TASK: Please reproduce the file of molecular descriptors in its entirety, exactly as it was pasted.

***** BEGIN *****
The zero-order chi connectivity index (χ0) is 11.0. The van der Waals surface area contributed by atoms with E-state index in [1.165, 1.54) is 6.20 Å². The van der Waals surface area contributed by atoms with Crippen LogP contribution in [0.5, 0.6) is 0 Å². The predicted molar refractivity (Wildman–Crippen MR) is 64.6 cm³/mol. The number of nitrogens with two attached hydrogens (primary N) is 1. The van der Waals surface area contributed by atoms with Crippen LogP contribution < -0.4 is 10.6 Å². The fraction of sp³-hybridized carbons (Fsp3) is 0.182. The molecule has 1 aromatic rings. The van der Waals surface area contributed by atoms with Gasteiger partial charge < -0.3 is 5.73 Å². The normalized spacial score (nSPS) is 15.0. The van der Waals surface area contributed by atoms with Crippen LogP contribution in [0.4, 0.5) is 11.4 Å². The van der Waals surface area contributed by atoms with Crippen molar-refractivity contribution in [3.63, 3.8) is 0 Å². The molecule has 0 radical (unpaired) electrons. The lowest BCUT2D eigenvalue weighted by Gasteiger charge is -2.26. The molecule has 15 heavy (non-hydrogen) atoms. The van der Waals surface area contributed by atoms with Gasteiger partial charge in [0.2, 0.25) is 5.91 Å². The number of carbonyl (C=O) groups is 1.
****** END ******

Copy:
The zero-order chi connectivity index (χ0) is 11.0. The van der Waals surface area contributed by atoms with E-state index in [1.165, 1.54) is 6.20 Å². The van der Waals surface area contributed by atoms with Crippen LogP contribution in [0.5, 0.6) is 0 Å². The predicted molar refractivity (Wildman–Crippen MR) is 64.6 cm³/mol. The number of nitrogens with two attached hydrogens (primary N) is 1. The van der Waals surface area contributed by atoms with Crippen LogP contribution < -0.4 is 10.6 Å². The fraction of sp³-hybridized carbons (Fsp3) is 0.182. The molecule has 1 aromatic rings. The van der Waals surface area contributed by atoms with Gasteiger partial charge < -0.3 is 5.73 Å². The normalized spacial score (nSPS) is 15.0. The van der Waals surface area contributed by atoms with Crippen LogP contribution in [0.4, 0.5) is 11.4 Å². The van der Waals surface area contributed by atoms with Crippen molar-refractivity contribution in [3.63, 3.8) is 0 Å². The molecule has 0 radical (unpaired) electrons. The lowest BCUT2D eigenvalue weighted by Gasteiger charge is -2.26. The molecule has 15 heavy (non-hydrogen) atoms. The van der Waals surface area contributed by atoms with Gasteiger partial charge in [0.2, 0.25) is 5.91 Å². The number of carbonyl (C=O) groups is 1.